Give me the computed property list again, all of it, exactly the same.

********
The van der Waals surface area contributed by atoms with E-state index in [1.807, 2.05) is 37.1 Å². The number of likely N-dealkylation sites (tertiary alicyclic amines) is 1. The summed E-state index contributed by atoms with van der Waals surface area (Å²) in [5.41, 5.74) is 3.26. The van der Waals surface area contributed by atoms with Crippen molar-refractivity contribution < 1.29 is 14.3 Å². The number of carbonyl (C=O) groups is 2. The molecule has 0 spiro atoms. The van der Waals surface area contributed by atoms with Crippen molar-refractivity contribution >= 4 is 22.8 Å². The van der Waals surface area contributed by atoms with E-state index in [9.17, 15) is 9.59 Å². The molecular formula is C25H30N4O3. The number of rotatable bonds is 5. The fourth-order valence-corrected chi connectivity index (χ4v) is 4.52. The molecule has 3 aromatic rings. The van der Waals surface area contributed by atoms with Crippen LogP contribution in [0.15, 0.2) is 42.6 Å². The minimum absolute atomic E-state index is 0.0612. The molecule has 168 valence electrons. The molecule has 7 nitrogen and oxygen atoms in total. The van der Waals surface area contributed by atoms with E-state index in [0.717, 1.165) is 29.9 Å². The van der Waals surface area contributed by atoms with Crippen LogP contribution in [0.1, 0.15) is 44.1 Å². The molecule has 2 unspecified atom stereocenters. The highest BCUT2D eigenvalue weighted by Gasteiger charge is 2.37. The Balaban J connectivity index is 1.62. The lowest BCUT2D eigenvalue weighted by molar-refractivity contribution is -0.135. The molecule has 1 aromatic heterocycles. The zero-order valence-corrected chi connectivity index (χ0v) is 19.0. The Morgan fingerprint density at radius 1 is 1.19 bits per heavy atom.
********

The van der Waals surface area contributed by atoms with E-state index in [1.807, 2.05) is 37.1 Å². The number of likely N-dealkylation sites (tertiary alicyclic amines) is 1. The summed E-state index contributed by atoms with van der Waals surface area (Å²) in [5.41, 5.74) is 3.26. The van der Waals surface area contributed by atoms with Crippen molar-refractivity contribution < 1.29 is 14.3 Å². The number of carbonyl (C=O) groups is 2. The molecule has 0 spiro atoms. The van der Waals surface area contributed by atoms with Crippen molar-refractivity contribution >= 4 is 22.8 Å². The van der Waals surface area contributed by atoms with E-state index in [9.17, 15) is 9.59 Å². The molecular formula is C25H30N4O3. The number of rotatable bonds is 5. The fourth-order valence-corrected chi connectivity index (χ4v) is 4.52. The molecule has 3 aromatic rings. The van der Waals surface area contributed by atoms with Crippen LogP contribution in [0.15, 0.2) is 42.6 Å². The minimum absolute atomic E-state index is 0.0612. The molecule has 168 valence electrons. The molecule has 7 nitrogen and oxygen atoms in total. The van der Waals surface area contributed by atoms with E-state index in [0.717, 1.165) is 29.9 Å². The van der Waals surface area contributed by atoms with Crippen LogP contribution in [0.1, 0.15) is 44.1 Å². The molecule has 2 unspecified atom stereocenters. The highest BCUT2D eigenvalue weighted by Gasteiger charge is 2.37. The Balaban J connectivity index is 1.62. The lowest BCUT2D eigenvalue weighted by molar-refractivity contribution is -0.135. The molecule has 1 aromatic heterocycles. The zero-order valence-corrected chi connectivity index (χ0v) is 19.0. The Morgan fingerprint density at radius 1 is 1.19 bits per heavy atom.